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Which Amendment Gave Women the Right to Vote

Do you know which amendment gave women the right to vote in the USA? If not then this is one historic occurrence you must learn about.
Rohini Mohan
In order to know which amendment gave women the right to vote, you will first need to understand as to why a special amendment was needed for women to enforce this universal and fundamental right. There was a time when women all over the world, had no rights and were not recognized as either individuals or citizens. They had no identity of their own, not even under a Democracy.
The Revolution
It was only during the end of the 18th century that things began to change, the genesis of women's suffrage originated from France, as more and more women began demanding for their basic fundamental rights. The concept of women's suffrage meant that women be allowed to vote, be elected for governmental offices, that they may be treated equally without any discrimination on the grounds of sex, and that they may not be restricted or disqualified on socioeconomic grounds. This was a revolutionary reform movement aimed at realizing the right to equality and life for women, and would become an important event in American history.
Women's World Suffrage
Though America was one of the late bloomers to introduce women's suffrage in its Constitution, this reform movement had already spread and become popular in Europe and their colonies across the globe. The revolution which initiated the women's suffrage, began to bear fruits from 1893 onwards. It started from the British colony in New Zealand, which was the first nation to allow its women to vote. However, they were not allowed to run for office until 1919. Soon, this reform was imbibed by Australia in 1895 and they allowed complete representation to their women as citizens and prospective candidates for all public offices. Thereafter, the Grand Duchy of Finland and some autonomous countries of the Russian Empire elected their first women parliamentary members in the year 1907.
The Amendment for Women to Vote
The Nineteenth Amendment (August 18, 1920) of the USA says - "The right of citizens of the United States to vote shall not be denied or abridged by the United States or by any State on account of sex. Congress shall have power to enforce this article by appropriate legislation."
President Woodrow Wilson was the only US President, who officially declared his support for women's right to vote and its amendment on January 9th, 1918. The House of Representatives could not pass the amendment because the Senate refused to debate the bill until October. The movement was led by the National Women's Party, who asked the pro-suffrage citizens to desist from voting and supporting these senators. That year the anti-suffrage senators could not manage to get reelected against the Congress, which was known to be a majority pro-women's suffrage. The bill for amendment was passed between May and June of 1919 by both the House of Representatives as well as the Senate.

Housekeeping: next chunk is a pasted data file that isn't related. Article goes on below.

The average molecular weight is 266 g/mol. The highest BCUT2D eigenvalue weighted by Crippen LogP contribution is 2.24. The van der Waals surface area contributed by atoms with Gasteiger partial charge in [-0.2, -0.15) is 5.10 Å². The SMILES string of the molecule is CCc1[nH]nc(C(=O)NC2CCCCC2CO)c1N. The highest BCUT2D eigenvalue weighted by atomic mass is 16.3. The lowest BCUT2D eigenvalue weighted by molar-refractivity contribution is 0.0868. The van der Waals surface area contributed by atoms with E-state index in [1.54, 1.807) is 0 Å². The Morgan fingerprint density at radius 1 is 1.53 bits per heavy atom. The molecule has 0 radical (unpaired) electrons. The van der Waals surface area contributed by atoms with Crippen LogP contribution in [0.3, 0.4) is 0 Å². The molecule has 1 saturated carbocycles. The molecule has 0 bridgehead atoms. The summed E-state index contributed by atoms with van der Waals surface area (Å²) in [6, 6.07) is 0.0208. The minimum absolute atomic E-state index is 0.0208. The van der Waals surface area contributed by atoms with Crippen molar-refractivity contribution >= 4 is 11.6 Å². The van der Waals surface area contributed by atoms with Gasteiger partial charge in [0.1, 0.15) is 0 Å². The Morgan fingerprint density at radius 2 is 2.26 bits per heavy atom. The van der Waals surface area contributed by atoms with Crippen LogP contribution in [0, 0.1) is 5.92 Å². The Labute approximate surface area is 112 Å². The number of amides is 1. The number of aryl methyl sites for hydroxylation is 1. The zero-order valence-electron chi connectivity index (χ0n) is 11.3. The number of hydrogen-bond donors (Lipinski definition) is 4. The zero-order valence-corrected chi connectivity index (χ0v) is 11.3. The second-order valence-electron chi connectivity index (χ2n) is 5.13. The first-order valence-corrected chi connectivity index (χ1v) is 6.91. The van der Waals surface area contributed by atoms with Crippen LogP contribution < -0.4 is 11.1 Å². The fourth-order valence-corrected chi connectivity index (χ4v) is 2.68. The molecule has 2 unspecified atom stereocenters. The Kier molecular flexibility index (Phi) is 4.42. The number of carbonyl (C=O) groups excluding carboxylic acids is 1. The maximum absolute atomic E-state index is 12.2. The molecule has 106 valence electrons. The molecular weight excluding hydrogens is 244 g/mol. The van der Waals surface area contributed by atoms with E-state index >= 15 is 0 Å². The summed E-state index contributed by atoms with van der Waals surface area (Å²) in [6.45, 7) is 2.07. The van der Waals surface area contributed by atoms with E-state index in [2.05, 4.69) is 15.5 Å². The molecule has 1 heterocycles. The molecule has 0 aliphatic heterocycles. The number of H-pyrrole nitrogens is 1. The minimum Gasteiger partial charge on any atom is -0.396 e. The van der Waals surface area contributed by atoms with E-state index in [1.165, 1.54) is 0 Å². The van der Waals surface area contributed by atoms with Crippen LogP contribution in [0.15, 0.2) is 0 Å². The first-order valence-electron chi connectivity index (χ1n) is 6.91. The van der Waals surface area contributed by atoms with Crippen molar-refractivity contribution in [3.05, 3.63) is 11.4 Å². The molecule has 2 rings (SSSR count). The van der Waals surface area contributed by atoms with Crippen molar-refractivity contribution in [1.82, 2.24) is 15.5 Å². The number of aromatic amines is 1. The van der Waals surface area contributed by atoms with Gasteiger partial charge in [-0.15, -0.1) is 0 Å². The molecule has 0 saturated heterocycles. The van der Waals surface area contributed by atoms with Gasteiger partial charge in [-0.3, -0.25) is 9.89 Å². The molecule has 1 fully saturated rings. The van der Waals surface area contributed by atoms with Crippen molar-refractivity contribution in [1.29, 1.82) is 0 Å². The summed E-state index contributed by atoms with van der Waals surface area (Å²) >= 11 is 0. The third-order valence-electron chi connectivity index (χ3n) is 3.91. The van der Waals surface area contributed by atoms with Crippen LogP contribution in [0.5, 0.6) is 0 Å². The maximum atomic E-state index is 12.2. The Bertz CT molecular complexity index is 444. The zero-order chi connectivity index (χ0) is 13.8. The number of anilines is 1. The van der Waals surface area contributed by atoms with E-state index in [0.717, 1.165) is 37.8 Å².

Ratification of The Women's Bill
The United States of America ratified women's voting rights on August 18, 1920, through its 'Nineteenth Amendment' (XIX). This amendment specifically prohibited all the federal governments and all the States from discriminating or denying the right to vote on the grounds of the citizen's sex. The 19th amendment in the Constitution was the first of its kind. It became an integral part of the 'Bill of Rights' and gave women the right to a good college education and graduation degree, to take up subjects of their personal choice, freedom from unemployment, freedom to own businesses and work in companies, right to become members of the House of Representatives, and run for office to become Senators. This was the stepping stone for women's political emancipation in America.
Universal Declaration of Human Rights
It was one of the declarations by the United Nations that finished the world's confusion and agitation over equality and equity between men and women. The universal declaration of human right was adopted by all its members in 1948. Thereafter, in 1979, the Convention on the Elimination of All Forms of Discrimination against Women (CEDAW) was adopted by the UN General Assembly.
The world has seen many positive changes since these laws were introduced and many women have since, risen to play powerful executive roles for various governmental positions.